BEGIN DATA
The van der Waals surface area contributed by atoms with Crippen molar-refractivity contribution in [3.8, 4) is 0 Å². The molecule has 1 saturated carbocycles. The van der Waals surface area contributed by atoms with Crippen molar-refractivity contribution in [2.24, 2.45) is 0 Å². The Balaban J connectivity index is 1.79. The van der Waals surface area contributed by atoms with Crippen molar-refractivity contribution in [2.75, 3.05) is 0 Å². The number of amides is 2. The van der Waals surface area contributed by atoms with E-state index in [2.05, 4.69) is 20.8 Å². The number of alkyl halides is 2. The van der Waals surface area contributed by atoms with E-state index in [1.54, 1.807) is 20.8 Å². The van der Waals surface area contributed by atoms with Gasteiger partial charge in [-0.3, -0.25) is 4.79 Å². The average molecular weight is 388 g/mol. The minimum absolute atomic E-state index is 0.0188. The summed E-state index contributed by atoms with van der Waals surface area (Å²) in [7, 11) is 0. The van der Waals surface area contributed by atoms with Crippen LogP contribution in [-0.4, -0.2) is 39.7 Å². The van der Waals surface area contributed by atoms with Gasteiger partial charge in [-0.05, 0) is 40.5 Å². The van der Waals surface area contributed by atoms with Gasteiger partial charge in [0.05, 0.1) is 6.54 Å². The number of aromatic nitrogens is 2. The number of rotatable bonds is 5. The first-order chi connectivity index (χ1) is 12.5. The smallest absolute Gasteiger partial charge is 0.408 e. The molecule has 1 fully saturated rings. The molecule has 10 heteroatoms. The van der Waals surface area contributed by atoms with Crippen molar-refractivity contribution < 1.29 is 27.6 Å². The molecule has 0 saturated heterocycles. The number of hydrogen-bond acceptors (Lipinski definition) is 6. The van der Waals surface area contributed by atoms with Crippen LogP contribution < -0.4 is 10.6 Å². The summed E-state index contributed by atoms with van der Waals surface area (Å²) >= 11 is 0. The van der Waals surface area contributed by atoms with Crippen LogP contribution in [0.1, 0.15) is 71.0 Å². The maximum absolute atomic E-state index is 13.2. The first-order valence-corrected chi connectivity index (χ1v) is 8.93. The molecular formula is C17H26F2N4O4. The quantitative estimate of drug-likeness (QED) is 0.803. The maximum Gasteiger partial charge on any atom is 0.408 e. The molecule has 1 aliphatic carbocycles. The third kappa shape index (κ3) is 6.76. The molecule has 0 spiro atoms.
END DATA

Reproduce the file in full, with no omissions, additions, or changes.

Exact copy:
The van der Waals surface area contributed by atoms with Crippen molar-refractivity contribution in [3.8, 4) is 0 Å². The molecule has 1 saturated carbocycles. The van der Waals surface area contributed by atoms with Crippen molar-refractivity contribution in [2.24, 2.45) is 0 Å². The Balaban J connectivity index is 1.79. The van der Waals surface area contributed by atoms with Crippen molar-refractivity contribution in [2.75, 3.05) is 0 Å². The number of amides is 2. The van der Waals surface area contributed by atoms with E-state index in [2.05, 4.69) is 20.8 Å². The number of alkyl halides is 2. The van der Waals surface area contributed by atoms with E-state index in [1.54, 1.807) is 20.8 Å². The van der Waals surface area contributed by atoms with Gasteiger partial charge in [-0.3, -0.25) is 4.79 Å². The average molecular weight is 388 g/mol. The minimum absolute atomic E-state index is 0.0188. The summed E-state index contributed by atoms with van der Waals surface area (Å²) in [7, 11) is 0. The van der Waals surface area contributed by atoms with Crippen LogP contribution in [-0.4, -0.2) is 39.7 Å². The van der Waals surface area contributed by atoms with Gasteiger partial charge in [-0.05, 0) is 40.5 Å². The van der Waals surface area contributed by atoms with Gasteiger partial charge in [0.05, 0.1) is 6.54 Å². The number of aromatic nitrogens is 2. The number of rotatable bonds is 5. The first-order chi connectivity index (χ1) is 12.5. The smallest absolute Gasteiger partial charge is 0.408 e. The molecule has 1 fully saturated rings. The molecule has 10 heteroatoms. The van der Waals surface area contributed by atoms with Crippen molar-refractivity contribution < 1.29 is 27.6 Å². The molecule has 0 saturated heterocycles. The number of hydrogen-bond acceptors (Lipinski definition) is 6. The van der Waals surface area contributed by atoms with Crippen LogP contribution < -0.4 is 10.6 Å². The summed E-state index contributed by atoms with van der Waals surface area (Å²) >= 11 is 0. The van der Waals surface area contributed by atoms with Crippen LogP contribution in [0.1, 0.15) is 71.0 Å². The maximum absolute atomic E-state index is 13.2. The first-order valence-corrected chi connectivity index (χ1v) is 8.93. The molecular formula is C17H26F2N4O4. The quantitative estimate of drug-likeness (QED) is 0.803. The maximum Gasteiger partial charge on any atom is 0.408 e. The molecule has 1 aliphatic carbocycles. The third kappa shape index (κ3) is 6.76. The molecule has 0 spiro atoms.